What I think would be important now is to expand this to every cardiac surgical patient or, even better, to every Heart Institute patient. Patients who come into the Heart Institute probably would be happy to engage in a process that would not only help to optimize their care but also the care for other patients. Getting this follow-up is difficult, but it’s incredibly useful for present and future patients.
We also want to build up our clinical trial culture even more. Dr. Fraser Rubens and I have engaged in this, and as a division, we want to be in a position where our new techniques can be validated and where we can find what exactly is the best approach for a given patient, not just the best operation. This also implies doing clinical trials and research with our colleagues in cardiology and anesthesia, which I call trans-specialty trials.
The Beat: In 2017, the Heart Institute will have a new building with expanded facilities, including a hybrid operating room. What new capabilities will that give your team?
Dr. Ruel: There are two advantages to having a hybrid OR. One is preparation and planning of the operation, at the time of the operation. With CT-like imaging capabilities in the OR, we can get a road map then and there of exactly where the anatomical structures are for a given patient. This will allow us to determine exactly where a minimally invasive incision would optimally be placed so that we can reduce the invasiveness as much as possible. It will give us the best outcome for the patient and the easiest operation for the surgeon.
The other advantage of a hybrid OR is enhanced quality assurance. The results of all the coronary and aortic operations could be instantly validated by measuring the perfusion in the OR and by looking at the radiologic appearance of the grafts or the reconstruction or the repair of a valve. In fact, we’re already doing this for valves, and it has changed practice quite considerably. I think that for aortic surgery, for coronary surgery, this is coming and should be part of modern, routine practice.
The Beat: How do you see cardiac surgery evolving over the next decade?
Dr. Ruel: I think cardiac surgery is thriving. Though, like all advanced surgical specialties, it is toward the end of the spectrum for our patients—the end of the line in the cardiovascular journey after other treatments and interventions have been considered and either exhausted or not been sufficient. I think that the amount of time and resources that will be devoted to cardiac surgery will continue to increase.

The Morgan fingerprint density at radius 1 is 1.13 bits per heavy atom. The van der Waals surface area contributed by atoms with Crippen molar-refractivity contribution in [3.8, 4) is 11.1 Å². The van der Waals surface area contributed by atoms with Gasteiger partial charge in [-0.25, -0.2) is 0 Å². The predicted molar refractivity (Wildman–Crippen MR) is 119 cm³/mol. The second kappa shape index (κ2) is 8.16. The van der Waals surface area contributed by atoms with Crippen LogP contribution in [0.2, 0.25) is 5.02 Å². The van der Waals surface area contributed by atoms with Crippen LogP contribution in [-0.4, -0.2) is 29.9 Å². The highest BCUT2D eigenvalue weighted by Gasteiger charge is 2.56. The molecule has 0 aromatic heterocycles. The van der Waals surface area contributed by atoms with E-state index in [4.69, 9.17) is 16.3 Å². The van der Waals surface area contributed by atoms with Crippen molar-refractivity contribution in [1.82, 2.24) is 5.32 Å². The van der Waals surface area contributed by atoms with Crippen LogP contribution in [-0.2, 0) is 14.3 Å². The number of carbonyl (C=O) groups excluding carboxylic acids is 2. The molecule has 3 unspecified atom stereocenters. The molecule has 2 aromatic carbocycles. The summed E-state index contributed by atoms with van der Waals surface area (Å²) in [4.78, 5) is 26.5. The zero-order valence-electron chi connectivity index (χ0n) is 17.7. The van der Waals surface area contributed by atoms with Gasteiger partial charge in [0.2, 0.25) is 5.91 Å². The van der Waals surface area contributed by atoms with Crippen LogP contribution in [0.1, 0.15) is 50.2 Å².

However, a number of routine operations, very common first-line types of therapies, are going to decrease. And that’s a good thing. That is the evolution of surgery, and I think that’s a beautiful thing. I think that simple diseases should be handled by disciplines other than surgery, unless the disease becomes advanced, is severe, or is complicated and other attempts have failed or are not as effective.
Cardiac surgery is also expanding at the minimally invasive level. And at the other end, it is expanding in terms of the complexity and scope of the conditions we can treat. This is largely because of our colleagues in anesthesia and critical care, who are so instrumental in being able to allow us to perform intricate operations with complete safety. We’ve been able to expand the scope of the difficult operations, including on patients with very poor cardiac function. Even five years ago, these types of operations would not have been possible.
So I think there’s going to be less routine surgery but more minimally invasive surgery and more extreme types of presentations that will require advanced cardiac surgery. I expect that the demands on our division and the demands on the cardiac surgery teams, including anesthesia and nursing, are going to increase.
As a division, we are uniquely placed to provide a wide scope, encompassing top-notch care, education and research. Our team has a vast array of competence, with each surgeon having a particular focus, including but not limited to: Drs. Mesana and Vincent Chan in mitral valve surgery, Dr. Rubens in pulmonary thromboendarterectomy surgery and education, Dr. Munir Boodhwani in aortic repair surgery, Dr. Buu-Khanh Lam in arrhythmia surgery, Dr. Masters in aortic valve surgery and Canadian Society leadership, and Dr. Paul Hendry in heart failure surgery and education. Although it represents a lot of work, it’s a great privilege and honour to be leading this very fine team!